Sunday, September 21, 2008
Neuromancer was written in 1984 by William Gibson, his first novel and the beginning of the Sprawl trilogy. His prior projects were short stories, including one co-authored with Bruce Sterling. It is known as the most famous early cyberpunk novel and for winning the three top sci-fi awards.
The hero of the piece is Henry Case, a hustler who was once a hacker of some skill. He has been on a suicide mission since his ability to run in cyberspace was burned out of his head after his bosses discovered he had been skimming funds. He is approached by Molly, a Razor Girl (a.k.a. a bodyguard), on behalf of a man named Armitage. They offer to reverse the damage done to his neural pathways and pay him to hack into a system for them. They fix his neural pathway damage, but plant an enzyme that will restore the damage unless they are satisfied with his work. Molly and Case become close and start investigating Armitage. The group later acquires Peter Riveria, an artist/con-man, to also assist in their heist. Riveria is also a sociopath, who they find while he is in the middle of a gruesome act. They are dealing with an AI, artificial intelligence. This is very dangerous for hackers. They tend to end up brain dead, sometimes briefly, most often permanently.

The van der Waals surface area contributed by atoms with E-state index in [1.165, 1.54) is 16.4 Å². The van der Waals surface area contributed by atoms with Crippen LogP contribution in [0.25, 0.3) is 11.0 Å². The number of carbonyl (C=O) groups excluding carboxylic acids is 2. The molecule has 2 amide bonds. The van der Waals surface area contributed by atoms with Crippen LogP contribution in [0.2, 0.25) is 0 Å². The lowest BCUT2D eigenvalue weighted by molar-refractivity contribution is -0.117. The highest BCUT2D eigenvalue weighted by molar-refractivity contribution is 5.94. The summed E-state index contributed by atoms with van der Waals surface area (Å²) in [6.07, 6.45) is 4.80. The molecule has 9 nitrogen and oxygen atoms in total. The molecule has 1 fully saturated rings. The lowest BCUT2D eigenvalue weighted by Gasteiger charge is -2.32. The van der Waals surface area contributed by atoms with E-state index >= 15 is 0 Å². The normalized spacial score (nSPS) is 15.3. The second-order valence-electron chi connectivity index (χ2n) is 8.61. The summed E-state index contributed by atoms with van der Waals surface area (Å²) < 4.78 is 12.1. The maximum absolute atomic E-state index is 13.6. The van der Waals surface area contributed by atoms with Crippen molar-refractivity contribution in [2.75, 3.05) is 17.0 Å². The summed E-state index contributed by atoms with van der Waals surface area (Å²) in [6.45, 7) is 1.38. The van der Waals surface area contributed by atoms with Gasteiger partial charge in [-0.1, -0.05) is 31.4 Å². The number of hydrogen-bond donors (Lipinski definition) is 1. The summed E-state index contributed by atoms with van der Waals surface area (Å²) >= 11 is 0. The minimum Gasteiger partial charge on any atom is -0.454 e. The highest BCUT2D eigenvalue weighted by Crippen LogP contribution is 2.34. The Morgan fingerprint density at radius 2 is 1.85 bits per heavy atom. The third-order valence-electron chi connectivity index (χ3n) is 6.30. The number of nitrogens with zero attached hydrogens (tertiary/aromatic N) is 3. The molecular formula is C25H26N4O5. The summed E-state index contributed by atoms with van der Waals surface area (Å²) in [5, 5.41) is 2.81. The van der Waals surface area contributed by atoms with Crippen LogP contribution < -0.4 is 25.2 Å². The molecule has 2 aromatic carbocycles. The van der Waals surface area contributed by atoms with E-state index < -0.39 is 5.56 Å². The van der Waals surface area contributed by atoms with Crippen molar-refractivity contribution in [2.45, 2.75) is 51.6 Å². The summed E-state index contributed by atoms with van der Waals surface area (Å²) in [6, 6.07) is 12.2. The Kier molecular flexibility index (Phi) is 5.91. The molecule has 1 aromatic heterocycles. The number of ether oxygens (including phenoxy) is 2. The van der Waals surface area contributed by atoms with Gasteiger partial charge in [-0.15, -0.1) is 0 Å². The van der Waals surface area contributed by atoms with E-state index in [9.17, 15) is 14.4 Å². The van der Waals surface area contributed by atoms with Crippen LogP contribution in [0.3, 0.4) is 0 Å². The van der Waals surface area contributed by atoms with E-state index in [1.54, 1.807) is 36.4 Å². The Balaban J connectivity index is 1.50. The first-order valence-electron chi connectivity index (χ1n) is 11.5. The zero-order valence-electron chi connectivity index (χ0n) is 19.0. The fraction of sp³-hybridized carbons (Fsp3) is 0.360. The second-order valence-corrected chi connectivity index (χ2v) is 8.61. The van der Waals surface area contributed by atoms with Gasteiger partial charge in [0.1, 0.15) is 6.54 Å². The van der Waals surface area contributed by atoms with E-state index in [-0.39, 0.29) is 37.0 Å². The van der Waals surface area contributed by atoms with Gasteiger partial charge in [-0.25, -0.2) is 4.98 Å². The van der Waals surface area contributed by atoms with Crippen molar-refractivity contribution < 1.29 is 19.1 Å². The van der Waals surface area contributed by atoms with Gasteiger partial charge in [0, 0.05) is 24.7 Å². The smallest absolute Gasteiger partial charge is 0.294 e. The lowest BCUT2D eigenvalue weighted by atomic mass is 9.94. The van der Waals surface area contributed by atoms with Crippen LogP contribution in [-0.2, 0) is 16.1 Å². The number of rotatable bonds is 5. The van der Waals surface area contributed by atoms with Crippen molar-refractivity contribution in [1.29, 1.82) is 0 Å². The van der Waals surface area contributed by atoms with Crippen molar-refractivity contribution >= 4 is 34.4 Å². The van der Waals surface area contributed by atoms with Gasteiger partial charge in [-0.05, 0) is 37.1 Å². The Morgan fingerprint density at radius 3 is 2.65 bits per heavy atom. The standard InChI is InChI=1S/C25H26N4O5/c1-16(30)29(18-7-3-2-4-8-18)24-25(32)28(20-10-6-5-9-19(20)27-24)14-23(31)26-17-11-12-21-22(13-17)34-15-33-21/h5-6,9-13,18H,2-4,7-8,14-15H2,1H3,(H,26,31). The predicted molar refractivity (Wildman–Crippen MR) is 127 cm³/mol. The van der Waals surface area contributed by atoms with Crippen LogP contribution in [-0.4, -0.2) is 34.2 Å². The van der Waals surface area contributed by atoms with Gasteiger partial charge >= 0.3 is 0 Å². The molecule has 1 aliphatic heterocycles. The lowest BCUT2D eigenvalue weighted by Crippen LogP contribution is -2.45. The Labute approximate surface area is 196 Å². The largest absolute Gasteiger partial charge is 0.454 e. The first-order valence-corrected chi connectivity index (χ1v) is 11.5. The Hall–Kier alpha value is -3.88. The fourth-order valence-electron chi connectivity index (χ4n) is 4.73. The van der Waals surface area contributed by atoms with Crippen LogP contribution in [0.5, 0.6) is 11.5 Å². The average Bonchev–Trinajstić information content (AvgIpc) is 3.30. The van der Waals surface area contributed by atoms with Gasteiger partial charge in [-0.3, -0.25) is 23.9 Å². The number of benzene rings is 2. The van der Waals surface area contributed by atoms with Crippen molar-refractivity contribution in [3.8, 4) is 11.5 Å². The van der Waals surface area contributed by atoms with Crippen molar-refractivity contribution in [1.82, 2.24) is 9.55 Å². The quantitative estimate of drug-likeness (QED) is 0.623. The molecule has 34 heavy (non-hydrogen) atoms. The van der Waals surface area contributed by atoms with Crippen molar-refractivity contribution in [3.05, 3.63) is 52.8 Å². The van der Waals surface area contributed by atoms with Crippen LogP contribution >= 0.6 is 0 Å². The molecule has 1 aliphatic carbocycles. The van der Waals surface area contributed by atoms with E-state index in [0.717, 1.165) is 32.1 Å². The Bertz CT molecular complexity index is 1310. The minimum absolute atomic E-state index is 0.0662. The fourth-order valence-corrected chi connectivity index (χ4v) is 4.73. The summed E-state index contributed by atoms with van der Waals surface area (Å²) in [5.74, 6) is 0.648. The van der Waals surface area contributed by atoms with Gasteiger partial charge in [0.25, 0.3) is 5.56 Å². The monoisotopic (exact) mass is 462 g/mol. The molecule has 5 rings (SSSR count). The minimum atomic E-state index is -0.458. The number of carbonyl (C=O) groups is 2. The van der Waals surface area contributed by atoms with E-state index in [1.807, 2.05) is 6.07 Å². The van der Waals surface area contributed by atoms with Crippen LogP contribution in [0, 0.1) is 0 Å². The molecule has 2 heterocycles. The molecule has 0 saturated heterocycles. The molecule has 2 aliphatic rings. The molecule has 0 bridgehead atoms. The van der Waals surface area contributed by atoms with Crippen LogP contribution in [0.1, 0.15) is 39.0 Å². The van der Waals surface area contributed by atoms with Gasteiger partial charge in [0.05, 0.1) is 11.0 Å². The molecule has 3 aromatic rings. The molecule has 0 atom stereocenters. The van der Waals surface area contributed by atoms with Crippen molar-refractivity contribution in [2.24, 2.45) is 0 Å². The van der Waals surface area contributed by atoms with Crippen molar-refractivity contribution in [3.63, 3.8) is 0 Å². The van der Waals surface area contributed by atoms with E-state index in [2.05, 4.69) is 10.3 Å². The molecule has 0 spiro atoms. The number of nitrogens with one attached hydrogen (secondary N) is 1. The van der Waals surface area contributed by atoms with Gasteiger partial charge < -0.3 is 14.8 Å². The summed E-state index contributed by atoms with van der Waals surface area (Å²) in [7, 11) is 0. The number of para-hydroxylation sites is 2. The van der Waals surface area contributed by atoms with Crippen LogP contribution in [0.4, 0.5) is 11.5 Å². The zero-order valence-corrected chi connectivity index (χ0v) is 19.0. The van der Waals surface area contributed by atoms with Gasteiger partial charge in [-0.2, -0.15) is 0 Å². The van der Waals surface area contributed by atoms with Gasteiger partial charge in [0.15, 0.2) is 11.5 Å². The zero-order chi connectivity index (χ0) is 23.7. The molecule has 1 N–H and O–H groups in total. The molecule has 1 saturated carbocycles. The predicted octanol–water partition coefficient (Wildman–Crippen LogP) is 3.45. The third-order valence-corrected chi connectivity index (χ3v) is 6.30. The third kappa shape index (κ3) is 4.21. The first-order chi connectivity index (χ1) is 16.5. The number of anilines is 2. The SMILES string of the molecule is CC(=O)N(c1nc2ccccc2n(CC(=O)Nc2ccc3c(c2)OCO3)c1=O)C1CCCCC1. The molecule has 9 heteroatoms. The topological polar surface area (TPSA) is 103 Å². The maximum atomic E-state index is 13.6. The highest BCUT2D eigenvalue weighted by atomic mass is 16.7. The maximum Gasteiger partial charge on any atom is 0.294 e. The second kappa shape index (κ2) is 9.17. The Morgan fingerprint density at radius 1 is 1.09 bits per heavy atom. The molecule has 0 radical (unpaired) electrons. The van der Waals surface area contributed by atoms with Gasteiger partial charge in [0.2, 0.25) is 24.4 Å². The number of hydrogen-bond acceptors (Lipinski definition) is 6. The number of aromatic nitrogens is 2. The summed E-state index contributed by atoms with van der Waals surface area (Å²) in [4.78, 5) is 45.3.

Gibson starts out very strong with this novel, it has an intense feeling. It heralds back to the days of pulp fiction in pacing and mood. However, in the third quarter of the book, though it was still enjoyable, it seemed to lose some of its momentum. This is probably not unusual in a first novel when the author has previously written short stories. The ending also felt a little forced, and yet at the same time hollow. I’m sure this has to do with the fact that it is the beginning of a trilogy. I found the characters compelling and fairly complex, including the AI. Gibson employs many allusions in his work, and has an expansive imagination. I’d like to read more of his work and see how he grows as he becomes more comfortable with the novel format and length.
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